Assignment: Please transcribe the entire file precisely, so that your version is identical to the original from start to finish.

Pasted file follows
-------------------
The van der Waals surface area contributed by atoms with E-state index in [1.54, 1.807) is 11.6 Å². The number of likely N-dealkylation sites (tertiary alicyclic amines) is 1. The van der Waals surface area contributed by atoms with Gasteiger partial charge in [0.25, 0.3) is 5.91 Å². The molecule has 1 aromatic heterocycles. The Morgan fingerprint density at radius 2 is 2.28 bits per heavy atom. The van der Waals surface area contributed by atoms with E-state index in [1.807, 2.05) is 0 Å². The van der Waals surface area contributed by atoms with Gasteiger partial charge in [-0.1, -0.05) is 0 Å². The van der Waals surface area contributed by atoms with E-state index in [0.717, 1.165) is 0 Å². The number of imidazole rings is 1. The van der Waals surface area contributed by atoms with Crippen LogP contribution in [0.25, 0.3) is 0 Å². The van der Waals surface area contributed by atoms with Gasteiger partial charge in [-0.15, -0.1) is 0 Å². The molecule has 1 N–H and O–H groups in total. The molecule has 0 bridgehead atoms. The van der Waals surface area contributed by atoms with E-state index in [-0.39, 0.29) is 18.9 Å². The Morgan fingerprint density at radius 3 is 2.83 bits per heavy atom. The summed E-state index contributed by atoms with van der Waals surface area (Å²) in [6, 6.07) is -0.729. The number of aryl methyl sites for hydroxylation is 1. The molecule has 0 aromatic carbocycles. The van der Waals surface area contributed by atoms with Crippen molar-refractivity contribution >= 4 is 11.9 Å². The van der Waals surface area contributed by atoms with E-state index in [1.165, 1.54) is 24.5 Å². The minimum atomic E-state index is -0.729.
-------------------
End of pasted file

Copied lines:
The van der Waals surface area contributed by atoms with E-state index in [1.54, 1.807) is 11.6 Å². The number of likely N-dealkylation sites (tertiary alicyclic amines) is 1. The van der Waals surface area contributed by atoms with Gasteiger partial charge in [0.25, 0.3) is 5.91 Å². The molecule has 1 aromatic heterocycles. The Morgan fingerprint density at radius 2 is 2.28 bits per heavy atom. The van der Waals surface area contributed by atoms with E-state index in [1.807, 2.05) is 0 Å². The van der Waals surface area contributed by atoms with Gasteiger partial charge in [-0.1, -0.05) is 0 Å². The van der Waals surface area contributed by atoms with E-state index in [0.717, 1.165) is 0 Å². The number of imidazole rings is 1. The van der Waals surface area contributed by atoms with Crippen LogP contribution in [0.25, 0.3) is 0 Å². The van der Waals surface area contributed by atoms with Gasteiger partial charge in [-0.15, -0.1) is 0 Å². The molecule has 1 N–H and O–H groups in total. The molecule has 0 bridgehead atoms. The van der Waals surface area contributed by atoms with E-state index in [-0.39, 0.29) is 18.9 Å². The Morgan fingerprint density at radius 3 is 2.83 bits per heavy atom. The summed E-state index contributed by atoms with van der Waals surface area (Å²) in [6, 6.07) is -0.729. The number of aryl methyl sites for hydroxylation is 1. The molecule has 0 aromatic carbocycles. The van der Waals surface area contributed by atoms with Crippen molar-refractivity contribution >= 4 is 11.9 Å². The van der Waals surface area contributed by atoms with E-state index in [1.165, 1.54) is 24.5 Å². The minimum atomic E-state index is -0.729.